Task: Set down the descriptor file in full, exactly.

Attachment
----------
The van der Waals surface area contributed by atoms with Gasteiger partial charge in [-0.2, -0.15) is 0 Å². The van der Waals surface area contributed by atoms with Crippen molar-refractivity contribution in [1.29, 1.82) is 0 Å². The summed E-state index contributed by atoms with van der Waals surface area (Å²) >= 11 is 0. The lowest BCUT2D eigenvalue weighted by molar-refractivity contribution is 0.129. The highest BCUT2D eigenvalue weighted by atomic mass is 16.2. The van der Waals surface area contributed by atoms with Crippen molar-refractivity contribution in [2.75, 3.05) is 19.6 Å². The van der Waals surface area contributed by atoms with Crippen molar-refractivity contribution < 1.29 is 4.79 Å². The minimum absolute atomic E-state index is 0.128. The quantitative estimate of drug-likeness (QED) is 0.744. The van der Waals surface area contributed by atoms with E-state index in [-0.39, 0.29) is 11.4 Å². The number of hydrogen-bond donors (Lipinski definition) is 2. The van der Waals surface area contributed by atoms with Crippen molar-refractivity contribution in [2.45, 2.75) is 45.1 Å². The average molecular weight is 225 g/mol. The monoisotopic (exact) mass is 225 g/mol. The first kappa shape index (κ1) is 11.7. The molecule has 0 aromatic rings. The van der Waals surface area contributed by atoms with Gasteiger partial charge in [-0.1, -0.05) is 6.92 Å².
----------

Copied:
The van der Waals surface area contributed by atoms with Gasteiger partial charge in [-0.2, -0.15) is 0 Å². The van der Waals surface area contributed by atoms with Crippen molar-refractivity contribution in [1.29, 1.82) is 0 Å². The summed E-state index contributed by atoms with van der Waals surface area (Å²) >= 11 is 0. The lowest BCUT2D eigenvalue weighted by molar-refractivity contribution is 0.129. The highest BCUT2D eigenvalue weighted by atomic mass is 16.2. The van der Waals surface area contributed by atoms with Crippen molar-refractivity contribution in [2.75, 3.05) is 19.6 Å². The van der Waals surface area contributed by atoms with Crippen molar-refractivity contribution < 1.29 is 4.79 Å². The minimum absolute atomic E-state index is 0.128. The quantitative estimate of drug-likeness (QED) is 0.744. The van der Waals surface area contributed by atoms with E-state index in [-0.39, 0.29) is 11.4 Å². The number of hydrogen-bond donors (Lipinski definition) is 2. The van der Waals surface area contributed by atoms with Crippen molar-refractivity contribution in [2.45, 2.75) is 45.1 Å². The average molecular weight is 225 g/mol. The monoisotopic (exact) mass is 225 g/mol. The first kappa shape index (κ1) is 11.7. The molecule has 0 aromatic rings. The van der Waals surface area contributed by atoms with Gasteiger partial charge in [-0.1, -0.05) is 6.92 Å².